Top Pick Of The Week

February 12, 2013


Do you top your pasta with sugar? Unless you use a top-quality sauce like Vino de Milo, check the ingredients on the sauce label. Photo by Floortje | IST.

WHAT IT IS: Gourmet pasta sauce and bruschetta topping.
WHY IT’S DIFFERENT: It’s made from wonderfully ripe tomatoes, providing a natural sweetness without any additives.
WHY WE LOVE IT: It’s delicious, lower calorie and far more healthful; and special enough to give as gifts.
WHERE TO BUY IT: See the store locator on

Made from clean, fresh, ingredients for fully flavorful, lower calorie enjoyment. Above, tomato sauces. Below, bruschetta toppings. Photography by Elvira Kalviste | THE NIBBLE.

Tomato and basil bruschetta. Photo by Vitalina Rybakova | IST.


Vino de Milo Gourmet Pasta Sauce & Bruschetta Topping

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So much commercial pasta sauce—even “gourmet” brands—is sweetened with sugar. That’s because the tomatoes used didn’t have enough natural sweetness. It’s cheaper to use sugar or corn sweetener than to buy premium tomatoes.

But who wants to add more refined sugar to one’s diet? Americans are already downing 22 teaspoons of sugar each day—34 teaspoons for teens—according to the American Heart Association.* The kids’ intake can come from soft drinks and candy; but even if you don’t partake of those foods or sweeten your coffee, you’re getting your sugar in other ways.

Beyond the sugar you knowingly add at the table, sweeteners and syrups are added to prepared foods during processing and preparation. It’s cheaper to add sugar to give flavor to bland foods than to add healthful and very-low-calorie herbs.

Nutritionists will tell you to read the labels of the foods you eat, understand where the sources of added sugars are and cut back on them.

This can be tricky as the government doesn’t require labels to differentiate added sugars from naturally occurring sugars. Those 6g of sugar in a plain yogurt are naturally occurring lactose, and a “freebie” (see the footnote).

Look for label ingredients including sugar, corn syrup, fructose, dextrose, molasses or evaporated cane juice on the label. Honey and maple syrup, while natural products, are still sugar.

*The limits do not apply to naturally occurring sugars, such as fructose in fruit or lactose in milk, which are O.K. for most people. Adults should consume no more than 6 teaspoons of added sugar a day for women (100 calories) and 9 teaspoons for men (150 calories), according to the American Heart Association. The younger and more active you are, the more you can have.

Gourmet Pasta Sauce Without Added Sugar


Since 2003, artisan food producer Vino de Milo† has been battling the problem with delicious tomato sauces and bruschetta toppings. With bright, fun labels, we like the line for gifting as well as for everyday use at home.

With fresh, wholesome ingredients, only 10-15 calories per ounce (4 ounces is the typical serving size).

The critical ingredient—tomatoes—are grown on a fourth-generation family farm near Toledo (Vino de Milo is in Athens, Ohio).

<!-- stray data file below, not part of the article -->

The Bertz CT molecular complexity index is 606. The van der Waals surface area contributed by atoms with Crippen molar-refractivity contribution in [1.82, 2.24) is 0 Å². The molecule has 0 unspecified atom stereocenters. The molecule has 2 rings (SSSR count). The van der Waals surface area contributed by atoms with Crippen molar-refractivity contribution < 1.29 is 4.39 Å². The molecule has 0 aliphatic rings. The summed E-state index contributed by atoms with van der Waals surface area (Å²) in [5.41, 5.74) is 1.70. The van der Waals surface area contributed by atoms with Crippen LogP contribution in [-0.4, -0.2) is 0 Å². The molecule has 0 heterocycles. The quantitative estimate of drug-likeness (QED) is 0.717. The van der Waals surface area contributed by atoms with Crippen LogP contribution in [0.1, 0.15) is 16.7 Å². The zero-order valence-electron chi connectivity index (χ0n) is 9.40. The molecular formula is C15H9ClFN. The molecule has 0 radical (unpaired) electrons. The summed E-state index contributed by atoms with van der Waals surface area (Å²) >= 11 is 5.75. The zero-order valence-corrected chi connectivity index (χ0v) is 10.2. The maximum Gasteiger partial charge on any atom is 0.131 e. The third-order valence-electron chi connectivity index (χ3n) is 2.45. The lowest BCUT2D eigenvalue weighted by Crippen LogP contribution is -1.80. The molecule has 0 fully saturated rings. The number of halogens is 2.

Ingredients include fresh basil, garlic, parsley and extra virgin olive oil and those delicious tomatoes:

  • Artichoke Fennel Sauce, artichoke hearts, balsamic vinegar, crushed red pepper, fennel, fennel seed, onions, thyme and Chardonnay wine fresh.
  • Chunky Tuscan Vegetable Sauce, big chunks of fire-roasted eggplant, squash, and zucchini seasoned with oregano and Merlot wine.
  • Creamy Vodka Parmesan Pasta Sauce, with coarse black pepper, crushed red pepper, heavy cream, onions, Parmesan cheese, sea salt and vodka.
  • Fire-Roasted Portobello Pasta Sauce, Milo’s favorite, has fire-roasted portobellos, a touch of heat from crushed red pepper and and slightly spicy Shiraz wine.
  • Fresh Herb Marinara Sauce, an incredibly flavorful, fresh marinara made with balsamic vinegar, crushed red pepper, fennel, onions, thyme and Argentinean Malbec wine.
  • Moroccan Marinara Sauce, the authentic flavors of a Moroccan tagine, redolent of cinnamon, coarse black pepper, coriander, crushed red pepper, cumin, currant purée, ginger, sautéed onions, sea salt, turmeric,
  • Roasted Garlic Sauce, slow-roasted garlic, onions and Chianti wine.
  • Spicy Roasted Garlic Cream Pasta Sauce, with crushed red pepper, heavy cream, onions and vodka.
  • Triple Olive & Artichoke Puttanesca Sauce, tomatoes with anchovies, artichoke hearts, basil, capers, olives (black olives, green and kalamata), onions, parsley and Pinot Grigio wine.

You may notice the theme of wine in the recipes (except the Moroccan sauce, which uses authentic currant purée). The concept bean with a sauce developed for a catering client, which then led to a packaging experiment. “One thing led to another,” says founder Jonathan Milo Leal. “Wine was suggested and added, and Vino de Milo was born.


Bruschetta Toppings

Bruschetta (pronounced broo-SKEH-tuh), which originated in the Tuscany region of Italy, are small grilled bread slices rubbed with garlic and topped with any variety of items. They are commonly served as a snack or appetizer—simple to make, highly flavorful and crunchy.

While the word bruschetta refers specifically to the grilled bread and not to the topping, American manufacturers have taken to selling jars of topping called   “bruschetta.” Vino de Milo’s flavors include:

  • Artichoke Garlic
  • Black Olive & Currant
  • Roasted Red Pepper
  • Spicy Sun-Dried Tomato
  • Tomato Basil

If you have access to a grill, grill the bread for authenticity. If not, you can toast it.

And if you’re avoiding carbs, fill endive leaves. It may not be bruschetta, grilled, but it’s still delicious.


See the company’s website for more information.


— Karen Hochman


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